Microsoft has just announced their Custom Speech Service platform which will be a part of Microsoft Cognitive Services, a collection of 25 tools to enhance deep machine learning and IoT. The new tool is developed with intent to assist users in their daily tasks and platforms while overcoming speech recognition barriers such as speaking style, vocabulary and background noise. Microsoft believes that the new speech service platform can be an addition to VR technology.
In recent years, while working as a creative director in the gaming industry, the buzz from new experiences fizzled – doubling of computing power failed to result in a doubling of gaming excitement. “What is the next thing?” he asked. “What is the technology leap that is going to allow for new experiences that will wow the gamers?”
The questioning led to a demonstration of the latest generation of virtual reality technology. He strapped on the headgear and was taken for a wild ride on a roller coaster. The adrenaline rush returned. The experience, he said, was visceral.
“You believe that things are real when in the virtual world,” he said. “What would happen if we put a person in front you? Would you try to talk to him?”
The idea blossomed to a business plan. Mejia founded his own company, Human Interact, to develop virtual reality storytelling experiences. The company’s premier title, Starship Commander, provides players control over the narrative as they zip around space at faster-than-light speed and speak with virtual characters at every turn.
To achieve realistic, fast-paced action, Mejia and his colleagues required accurate and responsive speech recognition.
“You’ve got to make it so that anytime anybody says anything, [the speech recognition engine] is going to understand them and run them down the right path in the script,” he explained. “And that,” he added, “is the magic of Microsoft Cognitive Services.”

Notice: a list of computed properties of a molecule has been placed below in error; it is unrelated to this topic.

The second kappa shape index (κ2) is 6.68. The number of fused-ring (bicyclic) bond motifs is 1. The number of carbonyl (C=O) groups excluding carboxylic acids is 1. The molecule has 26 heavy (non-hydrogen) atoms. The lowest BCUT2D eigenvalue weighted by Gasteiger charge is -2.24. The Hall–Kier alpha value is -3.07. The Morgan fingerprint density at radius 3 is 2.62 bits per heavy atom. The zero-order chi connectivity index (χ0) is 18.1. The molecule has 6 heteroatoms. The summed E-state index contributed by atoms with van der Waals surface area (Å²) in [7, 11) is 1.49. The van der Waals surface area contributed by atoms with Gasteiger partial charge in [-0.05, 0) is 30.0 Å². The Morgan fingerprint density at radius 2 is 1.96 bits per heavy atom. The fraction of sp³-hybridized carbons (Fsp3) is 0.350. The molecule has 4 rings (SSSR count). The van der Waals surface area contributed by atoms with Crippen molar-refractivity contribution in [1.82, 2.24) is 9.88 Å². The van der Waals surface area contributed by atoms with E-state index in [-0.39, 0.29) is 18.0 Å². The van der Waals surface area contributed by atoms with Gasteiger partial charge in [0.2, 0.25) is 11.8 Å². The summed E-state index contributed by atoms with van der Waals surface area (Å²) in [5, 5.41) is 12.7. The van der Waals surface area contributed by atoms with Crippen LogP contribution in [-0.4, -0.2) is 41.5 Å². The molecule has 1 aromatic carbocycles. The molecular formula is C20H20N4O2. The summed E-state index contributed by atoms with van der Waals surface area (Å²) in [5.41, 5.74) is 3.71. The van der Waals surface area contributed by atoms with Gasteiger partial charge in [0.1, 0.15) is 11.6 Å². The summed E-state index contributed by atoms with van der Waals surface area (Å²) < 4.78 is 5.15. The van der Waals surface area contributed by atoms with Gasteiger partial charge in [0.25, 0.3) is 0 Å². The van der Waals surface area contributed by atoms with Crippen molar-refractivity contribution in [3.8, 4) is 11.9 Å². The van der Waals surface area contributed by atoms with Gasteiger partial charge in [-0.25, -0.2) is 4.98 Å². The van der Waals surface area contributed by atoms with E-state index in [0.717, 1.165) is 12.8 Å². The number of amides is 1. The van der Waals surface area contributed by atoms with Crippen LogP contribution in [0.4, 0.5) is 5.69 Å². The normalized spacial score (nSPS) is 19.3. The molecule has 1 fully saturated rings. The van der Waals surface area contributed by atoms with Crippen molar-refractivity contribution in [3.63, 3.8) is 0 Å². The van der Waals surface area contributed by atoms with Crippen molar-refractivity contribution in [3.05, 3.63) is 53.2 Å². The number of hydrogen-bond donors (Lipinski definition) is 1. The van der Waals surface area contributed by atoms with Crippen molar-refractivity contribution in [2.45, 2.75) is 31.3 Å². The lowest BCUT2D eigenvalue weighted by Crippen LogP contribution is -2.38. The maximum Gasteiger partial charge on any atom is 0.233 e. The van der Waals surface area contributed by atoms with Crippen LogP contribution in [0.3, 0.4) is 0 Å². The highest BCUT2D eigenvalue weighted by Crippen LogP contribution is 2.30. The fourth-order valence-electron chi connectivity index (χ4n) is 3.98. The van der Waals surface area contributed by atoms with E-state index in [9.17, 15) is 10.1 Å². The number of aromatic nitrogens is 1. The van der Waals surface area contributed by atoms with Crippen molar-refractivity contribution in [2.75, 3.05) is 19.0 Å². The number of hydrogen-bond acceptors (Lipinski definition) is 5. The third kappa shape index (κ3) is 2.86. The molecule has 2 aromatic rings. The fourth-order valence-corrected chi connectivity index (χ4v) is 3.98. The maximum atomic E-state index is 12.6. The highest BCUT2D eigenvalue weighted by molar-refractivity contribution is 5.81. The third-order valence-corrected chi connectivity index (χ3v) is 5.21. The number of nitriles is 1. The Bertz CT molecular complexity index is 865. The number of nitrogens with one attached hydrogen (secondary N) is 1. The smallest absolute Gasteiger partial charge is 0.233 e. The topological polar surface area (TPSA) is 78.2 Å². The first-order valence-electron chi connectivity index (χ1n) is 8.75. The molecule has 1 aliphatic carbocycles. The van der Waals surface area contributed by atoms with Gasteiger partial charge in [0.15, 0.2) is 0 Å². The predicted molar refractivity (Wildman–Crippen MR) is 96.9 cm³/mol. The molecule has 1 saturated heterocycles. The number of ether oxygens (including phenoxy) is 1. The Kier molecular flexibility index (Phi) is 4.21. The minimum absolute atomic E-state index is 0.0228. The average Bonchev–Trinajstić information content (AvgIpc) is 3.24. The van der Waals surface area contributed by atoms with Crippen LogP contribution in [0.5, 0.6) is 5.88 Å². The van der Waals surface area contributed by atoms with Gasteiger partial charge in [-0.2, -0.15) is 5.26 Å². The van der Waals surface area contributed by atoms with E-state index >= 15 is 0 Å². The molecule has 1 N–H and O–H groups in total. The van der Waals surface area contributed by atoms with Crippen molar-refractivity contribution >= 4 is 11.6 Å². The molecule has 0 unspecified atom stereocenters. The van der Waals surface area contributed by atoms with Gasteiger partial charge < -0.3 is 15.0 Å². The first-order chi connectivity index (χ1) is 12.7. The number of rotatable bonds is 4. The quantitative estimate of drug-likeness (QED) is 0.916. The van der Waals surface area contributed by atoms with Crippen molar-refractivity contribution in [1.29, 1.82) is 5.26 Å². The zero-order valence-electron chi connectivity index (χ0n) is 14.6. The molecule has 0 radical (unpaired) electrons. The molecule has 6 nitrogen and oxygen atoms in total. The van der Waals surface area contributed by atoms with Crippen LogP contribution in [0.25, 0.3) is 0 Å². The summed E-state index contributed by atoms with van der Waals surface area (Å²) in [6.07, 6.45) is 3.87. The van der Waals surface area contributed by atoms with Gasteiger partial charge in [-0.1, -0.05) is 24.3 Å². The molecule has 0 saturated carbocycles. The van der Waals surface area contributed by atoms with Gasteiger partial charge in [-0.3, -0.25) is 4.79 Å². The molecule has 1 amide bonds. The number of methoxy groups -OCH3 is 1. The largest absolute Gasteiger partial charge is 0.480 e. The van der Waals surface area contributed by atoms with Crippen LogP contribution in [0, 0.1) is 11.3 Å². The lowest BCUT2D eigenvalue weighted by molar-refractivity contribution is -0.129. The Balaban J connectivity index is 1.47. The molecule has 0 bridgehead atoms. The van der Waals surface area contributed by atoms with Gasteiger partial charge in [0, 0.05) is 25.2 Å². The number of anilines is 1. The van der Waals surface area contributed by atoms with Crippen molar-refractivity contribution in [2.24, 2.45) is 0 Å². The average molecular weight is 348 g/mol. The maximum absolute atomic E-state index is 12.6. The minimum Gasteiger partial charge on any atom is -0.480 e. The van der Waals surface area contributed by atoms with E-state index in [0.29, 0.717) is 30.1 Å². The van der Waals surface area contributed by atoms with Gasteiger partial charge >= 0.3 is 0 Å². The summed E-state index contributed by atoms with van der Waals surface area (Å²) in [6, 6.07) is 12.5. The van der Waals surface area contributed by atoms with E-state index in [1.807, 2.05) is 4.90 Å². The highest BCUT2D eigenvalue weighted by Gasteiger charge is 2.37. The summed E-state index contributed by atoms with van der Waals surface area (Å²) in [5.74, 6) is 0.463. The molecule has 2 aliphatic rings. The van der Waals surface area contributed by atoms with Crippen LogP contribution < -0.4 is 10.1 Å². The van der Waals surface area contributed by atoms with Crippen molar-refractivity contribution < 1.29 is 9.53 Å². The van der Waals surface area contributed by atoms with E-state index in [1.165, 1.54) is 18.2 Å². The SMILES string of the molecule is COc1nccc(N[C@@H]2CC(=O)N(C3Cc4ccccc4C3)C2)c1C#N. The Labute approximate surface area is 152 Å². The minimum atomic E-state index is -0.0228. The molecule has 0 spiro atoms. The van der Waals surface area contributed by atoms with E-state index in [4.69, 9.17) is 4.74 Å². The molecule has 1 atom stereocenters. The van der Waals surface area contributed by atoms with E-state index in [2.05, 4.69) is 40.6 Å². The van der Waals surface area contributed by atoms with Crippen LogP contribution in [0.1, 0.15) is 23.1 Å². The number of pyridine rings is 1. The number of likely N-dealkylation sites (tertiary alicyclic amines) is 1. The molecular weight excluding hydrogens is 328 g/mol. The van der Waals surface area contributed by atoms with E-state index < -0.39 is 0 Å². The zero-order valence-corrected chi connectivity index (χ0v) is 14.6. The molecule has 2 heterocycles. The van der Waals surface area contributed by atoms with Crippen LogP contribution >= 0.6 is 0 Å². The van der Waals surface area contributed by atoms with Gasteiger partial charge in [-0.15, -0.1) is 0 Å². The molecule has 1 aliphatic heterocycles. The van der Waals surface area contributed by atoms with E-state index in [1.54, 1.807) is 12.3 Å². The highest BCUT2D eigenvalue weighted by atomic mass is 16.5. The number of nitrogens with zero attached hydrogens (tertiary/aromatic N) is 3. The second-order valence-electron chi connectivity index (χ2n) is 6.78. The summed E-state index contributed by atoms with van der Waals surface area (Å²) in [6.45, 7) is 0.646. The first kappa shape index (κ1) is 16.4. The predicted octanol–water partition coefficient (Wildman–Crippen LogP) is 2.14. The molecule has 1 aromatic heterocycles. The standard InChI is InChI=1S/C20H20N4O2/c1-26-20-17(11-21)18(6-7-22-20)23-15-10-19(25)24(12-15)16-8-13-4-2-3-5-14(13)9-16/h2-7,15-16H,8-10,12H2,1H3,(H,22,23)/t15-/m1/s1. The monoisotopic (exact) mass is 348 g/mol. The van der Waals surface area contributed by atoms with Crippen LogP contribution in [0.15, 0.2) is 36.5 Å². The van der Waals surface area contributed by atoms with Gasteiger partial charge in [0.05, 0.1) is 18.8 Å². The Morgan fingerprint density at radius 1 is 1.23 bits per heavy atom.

The Custom Speech Service platform essentially allows us to achieve what Austin Wilson has with Alexa for the Elite Dangerous VR game where he used Alexa’s voice assistant to help him navigate the galaxy. Primarily, this achieves a goal for pushing the immersive experience that virtual reality was intended for. And there are two layers to the Custom Speech Service.
The first layer and tool is called Language Understanding Intelligent Service (LUIS). LUIS essentially improves the processing portion of our natural language which ultimately cuts down errors when prompting voice commands.
There are a lot of different ways to say ‘let’s go. There is, ‘let’s go; autopilot; get me out of here; let’s go faster than light; engage the hyper-drive.’ These are all different things people say to get going in our game, especially in the heat of the moment, because sometimes you don’t have very much time before something bad happens.”
The Language Understanding Intelligent platform allows devs to train a classifier in a machine learned model to understand the intent of natural language by uploading a subset of the type of things users might utter and tagging those uterrances to an intention.
The second layer is called Custom Recognition Intelligent Service (CRIS). This allows developers to upload sample audio files and transcriptions to better understand certain voice commands even with disruption in acoustics. CRIS “provides companies with the ability to deploy customized speech recognition.”
The combination of the 2 platforms (which are a part of Microsoft’s Cognitive Services) allows VR experiences to be enhanced with voice commands and voice recognition, regardless of our tone and vocabulary. Look for VR companies to further improve VR experiences with the use of Custom Speech Service and Language Understanding Intelligent Service.